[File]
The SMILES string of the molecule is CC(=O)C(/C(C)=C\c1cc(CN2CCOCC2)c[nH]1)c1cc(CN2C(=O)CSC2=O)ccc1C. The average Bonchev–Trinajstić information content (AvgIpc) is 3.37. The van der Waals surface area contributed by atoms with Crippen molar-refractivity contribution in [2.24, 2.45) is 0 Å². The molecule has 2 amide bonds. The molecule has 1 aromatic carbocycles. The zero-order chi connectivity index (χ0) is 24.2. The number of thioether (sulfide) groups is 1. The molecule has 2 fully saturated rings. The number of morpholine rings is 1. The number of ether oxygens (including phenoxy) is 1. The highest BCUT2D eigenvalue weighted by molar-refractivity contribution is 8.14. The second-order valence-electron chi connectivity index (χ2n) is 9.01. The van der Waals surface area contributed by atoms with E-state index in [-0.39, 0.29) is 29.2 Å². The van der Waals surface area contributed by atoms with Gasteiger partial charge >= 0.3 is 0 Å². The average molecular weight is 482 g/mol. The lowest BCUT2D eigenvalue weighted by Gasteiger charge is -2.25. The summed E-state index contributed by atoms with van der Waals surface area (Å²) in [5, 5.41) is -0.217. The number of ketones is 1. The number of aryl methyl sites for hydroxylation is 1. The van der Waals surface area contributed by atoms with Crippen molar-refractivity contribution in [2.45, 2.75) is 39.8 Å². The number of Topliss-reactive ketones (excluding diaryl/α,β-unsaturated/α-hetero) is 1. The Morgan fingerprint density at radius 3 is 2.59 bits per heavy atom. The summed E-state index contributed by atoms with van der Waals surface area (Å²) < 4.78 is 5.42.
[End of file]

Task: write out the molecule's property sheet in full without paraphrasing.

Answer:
The SMILES string of the molecule is CC(=O)C(/C(C)=C\c1cc(CN2CCOCC2)c[nH]1)c1cc(CN2C(=O)CSC2=O)ccc1C. The average Bonchev–Trinajstić information content (AvgIpc) is 3.37. The van der Waals surface area contributed by atoms with Crippen molar-refractivity contribution in [2.24, 2.45) is 0 Å². The molecule has 2 amide bonds. The molecule has 1 aromatic carbocycles. The zero-order chi connectivity index (χ0) is 24.2. The number of thioether (sulfide) groups is 1. The molecule has 2 fully saturated rings. The number of morpholine rings is 1. The number of ether oxygens (including phenoxy) is 1. The highest BCUT2D eigenvalue weighted by molar-refractivity contribution is 8.14. The second-order valence-electron chi connectivity index (χ2n) is 9.01. The van der Waals surface area contributed by atoms with E-state index in [-0.39, 0.29) is 29.2 Å². The van der Waals surface area contributed by atoms with Gasteiger partial charge >= 0.3 is 0 Å². The average molecular weight is 482 g/mol. The lowest BCUT2D eigenvalue weighted by Gasteiger charge is -2.25. The summed E-state index contributed by atoms with van der Waals surface area (Å²) in [5, 5.41) is -0.217. The number of ketones is 1. The number of aryl methyl sites for hydroxylation is 1. The van der Waals surface area contributed by atoms with Crippen molar-refractivity contribution in [2.45, 2.75) is 39.8 Å². The number of Topliss-reactive ketones (excluding diaryl/α,β-unsaturated/α-hetero) is 1. The Morgan fingerprint density at radius 3 is 2.59 bits per heavy atom. The summed E-state index contributed by atoms with van der Waals surface area (Å²) < 4.78 is 5.42.